After attending tonight’s RBC conference on ‘A lasting relationship in a messed up world’, I’m once again reminded of the power of God’s promises and our identity in Christ. We are called to flee from sexual immorality (1 Cor 6:18). It is an imperative (which carries the mood of commandment), but God’s imperatives come with His indicatives, i.e. the mood of certainty and actuality. And the indicatives that accompany this imperative are so empowering: “you were washed, you were sanctified, you were justified in the name of the Lord Jesus Christ and by the Spirit of our God” (v11), “he who unites himself with the Lord is one with him in spirit” (v17), and “your body is a temple of the Holy Spirit, who is in you, whom you have received from God” (v19).
I have to thank Justin Taylor for the liberating knowledge of imperatives and indicatives from his blog post (reproduced below). This is truly what St Augustine meant in his words, ‘God commands what He wills and grants what He commands’. Indeed, what God demands of us, He has already given.
[Via: Justin Taylor]
The dominant mode of evangelical preaching on sanctification, the main way to motivate for godly living, sounds something like this:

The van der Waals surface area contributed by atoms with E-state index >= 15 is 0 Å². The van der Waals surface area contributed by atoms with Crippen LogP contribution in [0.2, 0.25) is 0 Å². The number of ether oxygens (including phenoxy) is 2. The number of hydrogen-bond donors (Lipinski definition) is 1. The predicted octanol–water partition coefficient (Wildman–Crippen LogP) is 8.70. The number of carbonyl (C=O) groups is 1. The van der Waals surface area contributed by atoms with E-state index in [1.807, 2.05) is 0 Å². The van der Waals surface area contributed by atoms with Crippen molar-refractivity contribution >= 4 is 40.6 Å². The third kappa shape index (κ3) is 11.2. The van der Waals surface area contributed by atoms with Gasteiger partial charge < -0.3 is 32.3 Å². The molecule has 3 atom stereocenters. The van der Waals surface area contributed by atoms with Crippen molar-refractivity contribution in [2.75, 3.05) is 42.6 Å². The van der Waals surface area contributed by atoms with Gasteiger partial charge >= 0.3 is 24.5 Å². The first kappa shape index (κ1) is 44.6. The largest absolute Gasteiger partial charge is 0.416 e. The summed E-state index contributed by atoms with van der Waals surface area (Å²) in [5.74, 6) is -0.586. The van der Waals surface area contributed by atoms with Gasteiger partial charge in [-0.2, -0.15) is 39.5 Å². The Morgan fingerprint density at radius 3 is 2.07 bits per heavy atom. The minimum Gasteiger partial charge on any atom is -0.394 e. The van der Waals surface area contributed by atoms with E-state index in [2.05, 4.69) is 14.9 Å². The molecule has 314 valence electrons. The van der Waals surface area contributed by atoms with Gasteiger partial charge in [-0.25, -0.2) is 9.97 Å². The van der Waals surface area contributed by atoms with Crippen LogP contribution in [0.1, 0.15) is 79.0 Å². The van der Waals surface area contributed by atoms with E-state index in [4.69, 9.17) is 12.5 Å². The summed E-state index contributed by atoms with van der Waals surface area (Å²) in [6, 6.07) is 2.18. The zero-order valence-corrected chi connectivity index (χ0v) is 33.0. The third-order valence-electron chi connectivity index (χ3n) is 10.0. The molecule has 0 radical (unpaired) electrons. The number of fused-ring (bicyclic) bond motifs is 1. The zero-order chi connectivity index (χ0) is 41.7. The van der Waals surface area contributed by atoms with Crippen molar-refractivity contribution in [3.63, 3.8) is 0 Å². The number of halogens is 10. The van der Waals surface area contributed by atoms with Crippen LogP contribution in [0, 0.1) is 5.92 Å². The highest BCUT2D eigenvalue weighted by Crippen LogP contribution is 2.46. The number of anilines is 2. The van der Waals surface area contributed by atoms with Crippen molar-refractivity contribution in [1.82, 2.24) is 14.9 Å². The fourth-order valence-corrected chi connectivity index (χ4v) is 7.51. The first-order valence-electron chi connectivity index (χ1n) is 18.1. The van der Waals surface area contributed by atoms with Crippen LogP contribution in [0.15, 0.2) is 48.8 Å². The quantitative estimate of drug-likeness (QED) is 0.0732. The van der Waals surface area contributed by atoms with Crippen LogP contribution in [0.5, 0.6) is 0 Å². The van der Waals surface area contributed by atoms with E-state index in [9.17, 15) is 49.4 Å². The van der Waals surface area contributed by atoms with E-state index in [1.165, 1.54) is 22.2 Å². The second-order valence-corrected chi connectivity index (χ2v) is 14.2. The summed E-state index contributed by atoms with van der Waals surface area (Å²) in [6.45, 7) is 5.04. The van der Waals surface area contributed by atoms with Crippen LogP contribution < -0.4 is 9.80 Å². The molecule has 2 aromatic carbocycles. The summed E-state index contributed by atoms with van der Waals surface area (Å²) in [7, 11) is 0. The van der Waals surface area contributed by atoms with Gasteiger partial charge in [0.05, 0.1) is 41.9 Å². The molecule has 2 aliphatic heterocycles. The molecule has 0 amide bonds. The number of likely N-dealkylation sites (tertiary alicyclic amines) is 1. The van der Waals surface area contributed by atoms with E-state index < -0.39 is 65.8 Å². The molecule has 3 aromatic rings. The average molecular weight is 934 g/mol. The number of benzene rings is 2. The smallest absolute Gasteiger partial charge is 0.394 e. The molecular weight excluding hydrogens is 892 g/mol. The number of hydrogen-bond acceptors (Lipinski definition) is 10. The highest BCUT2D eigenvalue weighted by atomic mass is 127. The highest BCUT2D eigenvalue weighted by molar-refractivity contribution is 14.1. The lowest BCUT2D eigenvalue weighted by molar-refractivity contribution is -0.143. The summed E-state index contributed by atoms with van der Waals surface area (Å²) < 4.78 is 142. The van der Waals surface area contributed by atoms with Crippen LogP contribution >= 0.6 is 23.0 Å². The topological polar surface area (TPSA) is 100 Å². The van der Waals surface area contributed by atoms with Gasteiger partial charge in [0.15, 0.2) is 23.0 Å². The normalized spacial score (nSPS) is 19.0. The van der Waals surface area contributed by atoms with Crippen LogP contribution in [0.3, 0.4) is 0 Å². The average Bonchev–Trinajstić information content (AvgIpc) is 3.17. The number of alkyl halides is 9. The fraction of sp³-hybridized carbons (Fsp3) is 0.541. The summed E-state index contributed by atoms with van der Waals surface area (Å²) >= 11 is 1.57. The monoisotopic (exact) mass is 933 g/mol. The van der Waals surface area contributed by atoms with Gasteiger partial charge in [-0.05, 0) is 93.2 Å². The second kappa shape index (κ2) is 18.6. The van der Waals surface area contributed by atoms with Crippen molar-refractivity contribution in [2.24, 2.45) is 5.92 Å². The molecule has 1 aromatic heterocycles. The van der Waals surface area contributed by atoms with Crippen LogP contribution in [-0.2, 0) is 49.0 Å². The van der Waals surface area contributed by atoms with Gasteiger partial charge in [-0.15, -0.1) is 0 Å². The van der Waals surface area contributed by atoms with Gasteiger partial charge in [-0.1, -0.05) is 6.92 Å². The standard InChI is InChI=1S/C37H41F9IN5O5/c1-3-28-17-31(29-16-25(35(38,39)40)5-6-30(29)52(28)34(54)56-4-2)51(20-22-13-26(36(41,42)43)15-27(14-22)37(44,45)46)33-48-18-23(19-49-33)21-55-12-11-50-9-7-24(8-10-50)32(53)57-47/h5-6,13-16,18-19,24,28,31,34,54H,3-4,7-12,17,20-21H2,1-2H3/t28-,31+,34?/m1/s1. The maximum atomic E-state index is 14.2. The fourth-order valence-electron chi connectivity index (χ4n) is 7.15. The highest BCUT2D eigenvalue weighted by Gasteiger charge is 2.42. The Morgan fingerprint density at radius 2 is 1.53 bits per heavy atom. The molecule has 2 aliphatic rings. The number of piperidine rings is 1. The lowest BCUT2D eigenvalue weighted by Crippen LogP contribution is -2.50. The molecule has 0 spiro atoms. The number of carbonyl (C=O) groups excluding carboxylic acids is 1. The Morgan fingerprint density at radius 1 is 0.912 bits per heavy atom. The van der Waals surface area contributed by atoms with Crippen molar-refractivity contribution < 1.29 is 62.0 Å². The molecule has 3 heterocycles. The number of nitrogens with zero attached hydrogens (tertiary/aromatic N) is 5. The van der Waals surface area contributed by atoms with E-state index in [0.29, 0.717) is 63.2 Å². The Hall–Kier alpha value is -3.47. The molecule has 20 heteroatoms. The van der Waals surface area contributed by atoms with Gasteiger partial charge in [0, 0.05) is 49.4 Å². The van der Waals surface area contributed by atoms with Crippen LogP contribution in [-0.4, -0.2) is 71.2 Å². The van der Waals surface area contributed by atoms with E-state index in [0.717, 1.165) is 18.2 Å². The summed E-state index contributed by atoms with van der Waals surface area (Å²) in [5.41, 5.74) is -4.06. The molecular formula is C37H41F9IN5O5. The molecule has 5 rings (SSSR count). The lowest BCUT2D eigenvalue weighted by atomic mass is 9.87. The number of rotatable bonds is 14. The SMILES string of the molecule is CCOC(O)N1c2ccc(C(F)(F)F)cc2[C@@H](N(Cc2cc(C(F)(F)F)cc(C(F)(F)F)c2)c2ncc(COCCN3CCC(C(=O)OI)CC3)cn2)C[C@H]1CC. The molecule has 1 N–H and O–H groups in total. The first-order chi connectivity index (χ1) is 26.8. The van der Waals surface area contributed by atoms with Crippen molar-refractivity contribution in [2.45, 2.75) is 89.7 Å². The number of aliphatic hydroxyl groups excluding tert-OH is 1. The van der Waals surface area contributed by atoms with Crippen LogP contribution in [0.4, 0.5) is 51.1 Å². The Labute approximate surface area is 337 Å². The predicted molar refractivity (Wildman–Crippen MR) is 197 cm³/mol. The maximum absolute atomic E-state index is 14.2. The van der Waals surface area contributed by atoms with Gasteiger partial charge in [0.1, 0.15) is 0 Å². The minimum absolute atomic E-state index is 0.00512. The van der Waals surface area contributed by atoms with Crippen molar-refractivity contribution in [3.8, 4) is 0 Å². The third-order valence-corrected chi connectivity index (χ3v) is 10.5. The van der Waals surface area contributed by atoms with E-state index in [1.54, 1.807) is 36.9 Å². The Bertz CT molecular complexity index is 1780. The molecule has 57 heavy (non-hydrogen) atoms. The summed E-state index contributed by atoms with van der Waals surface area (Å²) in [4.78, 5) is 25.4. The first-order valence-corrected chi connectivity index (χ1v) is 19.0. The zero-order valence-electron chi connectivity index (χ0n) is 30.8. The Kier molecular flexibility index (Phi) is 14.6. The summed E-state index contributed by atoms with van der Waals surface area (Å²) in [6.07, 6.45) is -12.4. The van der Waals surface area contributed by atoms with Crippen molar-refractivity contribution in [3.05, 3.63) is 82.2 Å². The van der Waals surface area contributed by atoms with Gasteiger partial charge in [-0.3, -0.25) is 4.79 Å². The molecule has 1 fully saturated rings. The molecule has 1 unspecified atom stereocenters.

You are not _____;
You should be _________;
Therefore, do or be ________!
Fill in the blank with anything good and biblical (holy; salt and light; feed the poor; walk humbly; give generously; etc.).
This is not how Paul and the other New Testament writers motivated the church in light of the resurrection and the outpouring of the Spirit. They did give imperatives (=what you should do), but they do so only based on indicatives (=what God has done).
The problem with the typical evangelical motivation toward radical or sacrificial living is that “imperatives divorced from indicatives become impossibilities” (to quote Tullian Tchividjian). Or another way that Tullian puts it: “gospel obligations must be based on gospel declarations.”
This “become what you are” way of speaking is strange for many us us. It seems precisely backward. But we must adjust our mental compass in order to walk this biblical path and recalibrate in order to speak this biblical language.
We see this all throughout the NT. Here are a few examples of this gospel logic and language:
“You really are unleavened” (indicative),
therefore “Cleanse out the old leaven that you may be a new lump” (imperative). [1 Cor. 5:7].
“You are not under law but under grace” and you “have been brought from death to life (indicatives),
therefore “Let not sin therefore reign in your mortal body… Do not present your members to sin as instruments for unrighteousness, but present yourselves to God as those who have been brought from death to life, and your members to God as instruments for righteousness” (imperatives). [Rom. 6:12-14]
“Having been set free from sin, [you] have become slaves of righteousness (indicatives) . . .
[therefore] now present your members as slaves to righteousness leading to sanctification (imperative). [Rom. 6:18-19]
“Those who belong to Christ Jesus have crucified the flesh with its passions and desires” (indicative),
therefore, “walk by the Spirit, and you will not gratify the desires of the flesh” (imperative). [Gal. 5:16, 24]
Are you encouraging your people to become who they already are in Christ Jesus?